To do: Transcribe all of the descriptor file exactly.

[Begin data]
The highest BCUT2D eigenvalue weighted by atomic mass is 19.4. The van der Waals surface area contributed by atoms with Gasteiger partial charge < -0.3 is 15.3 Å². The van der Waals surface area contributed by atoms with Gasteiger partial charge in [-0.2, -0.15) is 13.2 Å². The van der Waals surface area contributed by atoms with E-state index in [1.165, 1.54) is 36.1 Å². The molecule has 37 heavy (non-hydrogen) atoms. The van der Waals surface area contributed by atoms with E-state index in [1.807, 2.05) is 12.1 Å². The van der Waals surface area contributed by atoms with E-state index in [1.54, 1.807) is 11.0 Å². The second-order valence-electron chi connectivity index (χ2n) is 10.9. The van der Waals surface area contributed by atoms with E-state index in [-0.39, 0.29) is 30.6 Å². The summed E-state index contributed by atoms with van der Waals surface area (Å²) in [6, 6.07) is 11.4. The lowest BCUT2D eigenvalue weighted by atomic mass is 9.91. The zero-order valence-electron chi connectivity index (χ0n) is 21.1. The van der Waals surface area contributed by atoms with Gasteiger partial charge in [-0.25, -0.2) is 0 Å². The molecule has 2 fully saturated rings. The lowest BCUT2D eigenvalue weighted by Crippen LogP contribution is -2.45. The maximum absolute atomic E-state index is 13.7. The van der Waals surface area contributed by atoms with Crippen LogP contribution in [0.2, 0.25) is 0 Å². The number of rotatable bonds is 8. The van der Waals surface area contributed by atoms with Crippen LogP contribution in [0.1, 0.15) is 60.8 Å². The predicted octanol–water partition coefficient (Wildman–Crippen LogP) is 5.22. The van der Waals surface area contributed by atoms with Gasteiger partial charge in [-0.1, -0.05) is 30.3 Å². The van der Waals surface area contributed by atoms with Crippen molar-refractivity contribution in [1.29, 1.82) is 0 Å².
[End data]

The highest BCUT2D eigenvalue weighted by atomic mass is 19.4. The van der Waals surface area contributed by atoms with Gasteiger partial charge < -0.3 is 15.3 Å². The van der Waals surface area contributed by atoms with Gasteiger partial charge in [-0.2, -0.15) is 13.2 Å². The van der Waals surface area contributed by atoms with E-state index in [1.165, 1.54) is 36.1 Å². The molecule has 37 heavy (non-hydrogen) atoms. The van der Waals surface area contributed by atoms with E-state index in [1.807, 2.05) is 12.1 Å². The van der Waals surface area contributed by atoms with E-state index in [1.54, 1.807) is 11.0 Å². The second-order valence-electron chi connectivity index (χ2n) is 10.9. The van der Waals surface area contributed by atoms with E-state index in [-0.39, 0.29) is 30.6 Å². The summed E-state index contributed by atoms with van der Waals surface area (Å²) in [6, 6.07) is 11.4. The lowest BCUT2D eigenvalue weighted by atomic mass is 9.91. The zero-order valence-electron chi connectivity index (χ0n) is 21.1. The van der Waals surface area contributed by atoms with Gasteiger partial charge in [-0.25, -0.2) is 0 Å². The molecule has 2 fully saturated rings. The lowest BCUT2D eigenvalue weighted by Crippen LogP contribution is -2.45. The maximum absolute atomic E-state index is 13.7. The van der Waals surface area contributed by atoms with Crippen LogP contribution in [0.2, 0.25) is 0 Å². The number of rotatable bonds is 8. The van der Waals surface area contributed by atoms with Crippen LogP contribution in [0.1, 0.15) is 60.8 Å². The predicted octanol–water partition coefficient (Wildman–Crippen LogP) is 5.22. The van der Waals surface area contributed by atoms with Gasteiger partial charge in [-0.1, -0.05) is 30.3 Å². The van der Waals surface area contributed by atoms with Crippen molar-refractivity contribution in [1.29, 1.82) is 0 Å².